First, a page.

Beelink GT-R Review – An AMD Ryzen 5 Mini PC Tested with Windows 10 and Ubuntu 20.04

Whilst Windows mini PCs have traditionally used Intel processors similar small form factor (SFF) devices using AMD based processors have recently been announced and Beelink is amongst the first manufacturers to deliver one with their newly released GT-R mini PC. Available as a barebones device and in various configurations Beelink sent a fully configured model for review. Hardware overview The Beelink GT-R is a slightly larger mini PC physically consisting of a 168 mm x 120 mm x 39 mm (6.61 x 4.72 x 1.54 inches) rectangular metal case with a plastic top. It is an actively cooled mini PC that uses a (previous generation) Zen+ microarchitecture 12 nm Ryzen 5 3550H mobile processor which is a quad-core 8-thread 2.1 GHz processor boosting to 3.7 GHz with Radeon Vega 8 Graphics. The front panel has a power button, two 3.0 USB ports, a headphone jack, and a Type-C USB port that supports video. Also on the front panel is an …

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Updating the BIOS (System Firmware) from the Device Manager in Windows 10

I recently started having problems playing YouTube videos in Firefox and Chrome in Ubuntu 18.04. The video would load, and I could see frames at any time, but it would just not play. I soon discovered that killing PulseAudio, and the video would play without audio. I also noticed I had Dummy Output in Sound settings. I tried all usual tricks to fix this, but still no luck. Then I discovered I had audio just after booting my computer, but after a while, there would be no audio at all. This seems to match the time by which the AMD GPU drives crashes (just warning), something that had happened ever since I installed Ubuntu on my Acer laptop. After more failed attempts, I decided to try to update the BIOS using Windows 10. A 10-minute task, right? I would just have to replace the hard drive with one pre-loaded with Windows 10 (I got one from warranty service a few …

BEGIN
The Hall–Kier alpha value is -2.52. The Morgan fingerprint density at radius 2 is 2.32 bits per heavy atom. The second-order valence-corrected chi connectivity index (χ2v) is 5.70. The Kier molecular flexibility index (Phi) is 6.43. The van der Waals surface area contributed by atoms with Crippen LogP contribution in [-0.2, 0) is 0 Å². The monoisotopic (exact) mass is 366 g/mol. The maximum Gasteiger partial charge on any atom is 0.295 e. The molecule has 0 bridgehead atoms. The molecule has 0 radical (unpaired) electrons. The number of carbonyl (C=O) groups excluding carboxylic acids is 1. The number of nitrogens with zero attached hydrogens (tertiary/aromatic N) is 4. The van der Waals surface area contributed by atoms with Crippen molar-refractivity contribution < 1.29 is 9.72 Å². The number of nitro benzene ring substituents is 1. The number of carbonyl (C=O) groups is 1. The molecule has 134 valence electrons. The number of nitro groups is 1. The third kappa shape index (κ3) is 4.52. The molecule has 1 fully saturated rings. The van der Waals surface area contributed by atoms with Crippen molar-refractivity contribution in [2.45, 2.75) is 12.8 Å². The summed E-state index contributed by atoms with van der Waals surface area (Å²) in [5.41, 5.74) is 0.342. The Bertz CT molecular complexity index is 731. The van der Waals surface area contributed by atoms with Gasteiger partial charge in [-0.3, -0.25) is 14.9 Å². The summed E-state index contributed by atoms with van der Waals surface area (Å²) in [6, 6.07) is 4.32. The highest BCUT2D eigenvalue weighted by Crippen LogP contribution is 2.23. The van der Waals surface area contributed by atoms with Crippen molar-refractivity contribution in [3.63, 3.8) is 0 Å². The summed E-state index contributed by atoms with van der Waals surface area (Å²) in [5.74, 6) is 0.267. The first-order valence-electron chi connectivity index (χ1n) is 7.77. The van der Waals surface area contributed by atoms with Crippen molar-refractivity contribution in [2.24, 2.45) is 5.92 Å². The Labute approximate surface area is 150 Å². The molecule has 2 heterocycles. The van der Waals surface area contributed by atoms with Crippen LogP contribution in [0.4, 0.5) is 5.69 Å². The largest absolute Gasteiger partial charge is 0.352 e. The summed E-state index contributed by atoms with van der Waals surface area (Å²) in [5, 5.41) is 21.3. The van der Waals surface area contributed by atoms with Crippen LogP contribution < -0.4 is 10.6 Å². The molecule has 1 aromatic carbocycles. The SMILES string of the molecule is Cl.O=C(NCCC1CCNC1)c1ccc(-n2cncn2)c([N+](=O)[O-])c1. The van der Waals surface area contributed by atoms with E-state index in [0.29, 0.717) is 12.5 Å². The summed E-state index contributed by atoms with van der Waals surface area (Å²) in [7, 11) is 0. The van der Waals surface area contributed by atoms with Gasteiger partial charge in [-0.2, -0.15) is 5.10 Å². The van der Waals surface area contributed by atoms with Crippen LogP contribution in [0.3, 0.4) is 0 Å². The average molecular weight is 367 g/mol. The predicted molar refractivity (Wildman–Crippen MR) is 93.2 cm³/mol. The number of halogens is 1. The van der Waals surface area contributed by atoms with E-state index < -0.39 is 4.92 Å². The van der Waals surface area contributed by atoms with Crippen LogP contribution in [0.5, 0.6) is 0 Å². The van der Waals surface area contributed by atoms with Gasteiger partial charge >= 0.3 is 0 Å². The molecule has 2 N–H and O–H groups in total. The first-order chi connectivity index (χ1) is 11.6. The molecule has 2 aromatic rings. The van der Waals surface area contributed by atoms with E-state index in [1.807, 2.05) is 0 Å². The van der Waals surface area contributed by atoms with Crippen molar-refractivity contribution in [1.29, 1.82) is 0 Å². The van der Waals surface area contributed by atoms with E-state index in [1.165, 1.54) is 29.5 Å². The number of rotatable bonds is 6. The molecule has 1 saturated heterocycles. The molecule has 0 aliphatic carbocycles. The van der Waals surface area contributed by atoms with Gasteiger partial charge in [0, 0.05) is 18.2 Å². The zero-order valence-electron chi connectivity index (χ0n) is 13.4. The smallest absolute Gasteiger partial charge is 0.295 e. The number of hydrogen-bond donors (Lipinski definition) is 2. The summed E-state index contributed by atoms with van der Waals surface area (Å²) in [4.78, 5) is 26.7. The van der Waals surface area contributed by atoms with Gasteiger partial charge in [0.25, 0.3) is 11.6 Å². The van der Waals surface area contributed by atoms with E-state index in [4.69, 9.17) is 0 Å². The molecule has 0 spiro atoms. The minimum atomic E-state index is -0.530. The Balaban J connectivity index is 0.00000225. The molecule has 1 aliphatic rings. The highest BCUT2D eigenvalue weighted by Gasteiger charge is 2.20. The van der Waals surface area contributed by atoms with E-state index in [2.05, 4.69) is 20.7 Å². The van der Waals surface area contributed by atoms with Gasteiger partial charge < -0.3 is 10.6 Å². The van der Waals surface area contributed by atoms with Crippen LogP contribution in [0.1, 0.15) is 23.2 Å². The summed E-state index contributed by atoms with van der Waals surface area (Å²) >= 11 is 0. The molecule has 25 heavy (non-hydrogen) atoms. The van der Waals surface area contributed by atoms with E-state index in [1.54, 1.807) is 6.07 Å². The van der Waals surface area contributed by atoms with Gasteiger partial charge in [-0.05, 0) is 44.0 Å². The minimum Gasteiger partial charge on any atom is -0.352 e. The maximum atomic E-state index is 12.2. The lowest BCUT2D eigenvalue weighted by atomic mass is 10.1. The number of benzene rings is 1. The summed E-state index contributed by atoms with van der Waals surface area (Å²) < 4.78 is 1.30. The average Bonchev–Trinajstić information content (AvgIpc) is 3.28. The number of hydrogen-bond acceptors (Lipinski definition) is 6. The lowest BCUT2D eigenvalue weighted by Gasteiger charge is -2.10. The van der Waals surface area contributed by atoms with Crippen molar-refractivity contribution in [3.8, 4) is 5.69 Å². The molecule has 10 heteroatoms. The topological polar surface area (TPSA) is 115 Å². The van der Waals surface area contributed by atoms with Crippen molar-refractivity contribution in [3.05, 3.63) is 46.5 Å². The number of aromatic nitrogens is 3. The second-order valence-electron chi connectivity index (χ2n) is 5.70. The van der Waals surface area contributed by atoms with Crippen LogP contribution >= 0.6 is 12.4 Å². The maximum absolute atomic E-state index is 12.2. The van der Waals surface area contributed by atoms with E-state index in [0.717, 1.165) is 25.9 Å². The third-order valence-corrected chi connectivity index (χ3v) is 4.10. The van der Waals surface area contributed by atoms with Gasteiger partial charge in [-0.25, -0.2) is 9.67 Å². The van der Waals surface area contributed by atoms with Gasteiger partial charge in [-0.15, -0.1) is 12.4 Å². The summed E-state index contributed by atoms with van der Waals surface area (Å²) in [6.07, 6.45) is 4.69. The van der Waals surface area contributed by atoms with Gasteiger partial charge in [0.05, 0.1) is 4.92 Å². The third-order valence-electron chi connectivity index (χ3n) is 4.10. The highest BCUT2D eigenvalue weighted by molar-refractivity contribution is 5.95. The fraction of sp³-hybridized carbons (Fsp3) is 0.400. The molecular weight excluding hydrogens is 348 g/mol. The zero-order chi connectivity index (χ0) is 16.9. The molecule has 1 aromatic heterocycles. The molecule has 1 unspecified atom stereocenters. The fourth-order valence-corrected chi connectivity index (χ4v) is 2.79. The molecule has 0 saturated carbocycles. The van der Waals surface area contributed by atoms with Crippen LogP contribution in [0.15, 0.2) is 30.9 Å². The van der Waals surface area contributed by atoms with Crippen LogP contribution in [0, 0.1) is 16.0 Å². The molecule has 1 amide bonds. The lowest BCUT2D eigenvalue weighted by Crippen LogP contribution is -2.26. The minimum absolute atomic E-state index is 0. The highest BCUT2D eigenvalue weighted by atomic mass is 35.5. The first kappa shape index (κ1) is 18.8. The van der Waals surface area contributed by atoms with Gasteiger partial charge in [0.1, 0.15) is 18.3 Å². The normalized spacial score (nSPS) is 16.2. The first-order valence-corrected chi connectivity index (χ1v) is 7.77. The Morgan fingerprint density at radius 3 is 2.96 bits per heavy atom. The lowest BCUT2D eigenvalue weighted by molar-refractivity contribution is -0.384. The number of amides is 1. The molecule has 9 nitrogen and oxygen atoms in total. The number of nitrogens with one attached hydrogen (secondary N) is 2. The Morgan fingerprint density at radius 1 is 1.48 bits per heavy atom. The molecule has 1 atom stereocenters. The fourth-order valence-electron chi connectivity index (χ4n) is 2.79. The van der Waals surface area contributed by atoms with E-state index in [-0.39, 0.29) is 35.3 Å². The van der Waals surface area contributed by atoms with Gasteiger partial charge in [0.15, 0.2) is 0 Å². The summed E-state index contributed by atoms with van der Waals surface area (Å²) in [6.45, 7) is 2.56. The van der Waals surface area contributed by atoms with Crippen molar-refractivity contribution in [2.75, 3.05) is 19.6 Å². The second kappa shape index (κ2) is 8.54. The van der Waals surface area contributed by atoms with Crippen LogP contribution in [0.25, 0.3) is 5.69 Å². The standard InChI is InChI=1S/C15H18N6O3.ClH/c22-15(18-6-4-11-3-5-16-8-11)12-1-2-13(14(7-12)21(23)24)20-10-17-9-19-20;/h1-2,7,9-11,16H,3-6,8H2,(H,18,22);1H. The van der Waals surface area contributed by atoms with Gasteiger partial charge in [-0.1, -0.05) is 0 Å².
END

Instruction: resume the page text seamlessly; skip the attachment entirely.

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Beelink J45 Mini PC Review – Windows 10 Works as Expected, but Linux is Unstable

Beelink J45 Windows 10 OK, Linux Fails

[Update December 14, 2019: We’ve now found out that Ubuntu 18.04 can work fine on Beelink J45, but the Realtek Ethernet driver needs to be manually installed] Beelink has added a new mini PC to their ‘Gemini’ range (X45 and X55) namely the Beelink J45 (aka Beelink Gemini J45). What is rather unusual about the naming of this mini PC is that it uses the slightly older Intel Apollo Lake Pentium J4205 CPU which is a quad-core 4-thread 1.50 GHz processor boosting to 2.60 GHz with Intel’s HD Graphics 505. The J45 is another ‘NUC’ style mini PC and physically consists of a 115 x 102 x 43 mm (4.53 x 4.02 x 1.69 inches) box case with a front panel that includes the power button, a headphone jack and a couple of USB 3.0 ports and then on the rear, two more USB 3.0 ports, two HDMI (1.4)ports up to 4K @ 30 Hz, and a gigabit Ethernet port. …